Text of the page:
Two Years On: How COVID-19 Has Changed Construction Sites For the Better

Blog-April 1, 2022

It will be several years until we fully understand the impact of COVID-19. But as construction continues to recover, we are starting to see the legacy of lockdown has had on the industry.

From increasing employee flexibility to a trend towards more innovative welfare units, there are a number of ways the pandemic has altered leaders’ priorities and preferences. And in this article, we explore three ways this has changed sites for the better.

1. Embracing technology

The pandemic has accelerated digital adoption across the vast majority of industries. But in construction – an industry historically resistant to change – the embrace of digital has had a very striking impact. 

From a boom in remote working to the implementation of project management software, lockdowns have forced construction firms to adapt. The Oxford Business Review argues that this will be a key part of future efforts to introduce younger workers and confront skills gaps¹.

The hope is it will galvanise greater investments in innovation moving forward. From Vehicle Mounted Access Platforms to mobile welfare units, there are a range of innovative products on the market which could radically improve construction sites.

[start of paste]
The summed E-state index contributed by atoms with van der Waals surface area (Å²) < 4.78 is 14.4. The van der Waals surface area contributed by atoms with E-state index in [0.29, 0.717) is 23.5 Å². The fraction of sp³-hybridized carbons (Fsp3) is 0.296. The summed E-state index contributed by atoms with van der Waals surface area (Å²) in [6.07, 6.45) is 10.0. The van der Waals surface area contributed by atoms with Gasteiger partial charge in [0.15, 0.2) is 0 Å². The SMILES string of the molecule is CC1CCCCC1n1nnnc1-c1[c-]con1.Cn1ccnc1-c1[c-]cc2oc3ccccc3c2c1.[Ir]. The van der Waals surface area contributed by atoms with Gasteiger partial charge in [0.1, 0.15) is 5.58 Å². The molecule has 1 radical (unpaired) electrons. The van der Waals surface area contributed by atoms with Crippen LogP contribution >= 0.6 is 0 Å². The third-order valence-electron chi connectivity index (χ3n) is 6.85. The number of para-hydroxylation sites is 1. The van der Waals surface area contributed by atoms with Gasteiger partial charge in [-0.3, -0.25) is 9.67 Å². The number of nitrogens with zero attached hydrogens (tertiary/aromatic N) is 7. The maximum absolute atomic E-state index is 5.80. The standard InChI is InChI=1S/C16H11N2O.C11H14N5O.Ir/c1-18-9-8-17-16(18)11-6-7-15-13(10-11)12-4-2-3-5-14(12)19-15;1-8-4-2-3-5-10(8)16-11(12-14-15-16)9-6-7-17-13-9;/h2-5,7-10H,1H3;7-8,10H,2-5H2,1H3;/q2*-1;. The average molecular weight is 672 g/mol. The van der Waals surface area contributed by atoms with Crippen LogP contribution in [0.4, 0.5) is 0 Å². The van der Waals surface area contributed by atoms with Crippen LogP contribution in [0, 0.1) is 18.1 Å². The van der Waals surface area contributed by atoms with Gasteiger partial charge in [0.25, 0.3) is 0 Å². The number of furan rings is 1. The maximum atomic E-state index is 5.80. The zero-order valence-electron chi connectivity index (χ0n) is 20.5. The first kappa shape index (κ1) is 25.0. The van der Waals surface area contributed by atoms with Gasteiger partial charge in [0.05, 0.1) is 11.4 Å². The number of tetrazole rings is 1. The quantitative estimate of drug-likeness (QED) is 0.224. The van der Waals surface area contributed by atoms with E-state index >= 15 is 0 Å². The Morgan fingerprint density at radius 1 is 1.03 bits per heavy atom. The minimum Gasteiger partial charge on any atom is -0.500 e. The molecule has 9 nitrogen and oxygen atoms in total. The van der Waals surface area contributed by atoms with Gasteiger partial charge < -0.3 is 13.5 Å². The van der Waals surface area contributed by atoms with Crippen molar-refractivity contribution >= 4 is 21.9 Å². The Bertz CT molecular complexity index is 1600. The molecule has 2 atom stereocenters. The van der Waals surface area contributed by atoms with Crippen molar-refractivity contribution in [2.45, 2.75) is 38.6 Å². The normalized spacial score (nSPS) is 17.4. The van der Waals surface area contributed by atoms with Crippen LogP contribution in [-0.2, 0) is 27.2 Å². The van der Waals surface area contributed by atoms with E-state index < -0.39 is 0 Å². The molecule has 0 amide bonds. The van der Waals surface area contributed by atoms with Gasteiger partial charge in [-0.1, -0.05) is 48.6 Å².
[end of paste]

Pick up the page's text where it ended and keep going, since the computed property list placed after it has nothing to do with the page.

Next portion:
2. Emphasis on employee welfare

According to HSE, stress, depression, & anxiety remains the second highest cause of work-related ill health within the construction industry.² This makes sense: the workplace is unusually dangerous, and most construction sites have historically been defined by stoicism and a lack of openness.

The pandemic has shed vital light on these issues. Employee health and wellbeing have become increasingly central to conversations about the workplace. And this will carry on well into the future. 

We expect to see increased flexibility for workers; more hygenic onsite facilities; increased welfare space for employee downtime; and greater efforts to tackle the stigma around mental health.

3. Collaboration and resilience

Perhaps more than anything, lockdowns have demonstrated to the construction industry just how quickly things can change. From the initial challenges of lockdown to the more recent supply chain crisis, businesses have had to be adaptable in ways previously unthinkable.

In many cases, the result has been heartening. We’ve seen an increase in collaboration, with many organisations sharing best practice on health and safety of the workforce and managing contractual disputes.³ 

It has also placed a renewed emphasis on trust and the importance of picking strong partners. Businesses are heavily reliant on their suppliers – from raw materials to welfare units. And in the wake of COVID-19, choosing partners that will genuinely support them has become a priority for many organisations.

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